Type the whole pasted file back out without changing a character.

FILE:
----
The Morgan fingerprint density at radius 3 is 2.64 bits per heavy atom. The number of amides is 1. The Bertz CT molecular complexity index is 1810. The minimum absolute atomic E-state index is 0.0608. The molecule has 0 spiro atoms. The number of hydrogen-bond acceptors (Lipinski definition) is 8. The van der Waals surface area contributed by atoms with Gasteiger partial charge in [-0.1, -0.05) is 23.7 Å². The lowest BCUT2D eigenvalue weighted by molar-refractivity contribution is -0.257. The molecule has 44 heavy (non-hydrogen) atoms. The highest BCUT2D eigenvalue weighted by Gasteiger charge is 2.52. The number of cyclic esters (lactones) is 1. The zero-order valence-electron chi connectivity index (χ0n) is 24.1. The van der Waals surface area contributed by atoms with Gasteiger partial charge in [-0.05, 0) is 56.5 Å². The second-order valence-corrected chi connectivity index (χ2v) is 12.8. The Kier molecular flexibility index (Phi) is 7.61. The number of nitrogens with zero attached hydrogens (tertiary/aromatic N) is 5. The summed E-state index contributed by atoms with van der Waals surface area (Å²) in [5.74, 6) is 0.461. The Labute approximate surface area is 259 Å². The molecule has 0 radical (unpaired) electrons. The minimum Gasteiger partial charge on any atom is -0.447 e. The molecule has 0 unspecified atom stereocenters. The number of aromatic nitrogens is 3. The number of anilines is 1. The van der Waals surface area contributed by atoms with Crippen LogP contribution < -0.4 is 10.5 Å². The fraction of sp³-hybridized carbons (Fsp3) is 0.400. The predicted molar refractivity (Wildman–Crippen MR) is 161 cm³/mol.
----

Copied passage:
The Morgan fingerprint density at radius 3 is 2.64 bits per heavy atom. The number of amides is 1. The Bertz CT molecular complexity index is 1810. The minimum absolute atomic E-state index is 0.0608. The molecule has 0 spiro atoms. The number of hydrogen-bond acceptors (Lipinski definition) is 8. The van der Waals surface area contributed by atoms with Gasteiger partial charge in [-0.1, -0.05) is 23.7 Å². The lowest BCUT2D eigenvalue weighted by molar-refractivity contribution is -0.257. The molecule has 44 heavy (non-hydrogen) atoms. The highest BCUT2D eigenvalue weighted by Gasteiger charge is 2.52. The number of cyclic esters (lactones) is 1. The zero-order valence-electron chi connectivity index (χ0n) is 24.1. The van der Waals surface area contributed by atoms with Gasteiger partial charge in [-0.05, 0) is 56.5 Å². The second-order valence-corrected chi connectivity index (χ2v) is 12.8. The Kier molecular flexibility index (Phi) is 7.61. The number of nitrogens with zero attached hydrogens (tertiary/aromatic N) is 5. The summed E-state index contributed by atoms with van der Waals surface area (Å²) in [5.74, 6) is 0.461. The Labute approximate surface area is 259 Å². The molecule has 0 radical (unpaired) electrons. The minimum Gasteiger partial charge on any atom is -0.447 e. The molecule has 0 unspecified atom stereocenters. The number of aromatic nitrogens is 3. The number of anilines is 1. The van der Waals surface area contributed by atoms with Crippen LogP contribution < -0.4 is 10.5 Å². The fraction of sp³-hybridized carbons (Fsp3) is 0.400. The predicted molar refractivity (Wildman–Crippen MR) is 161 cm³/mol.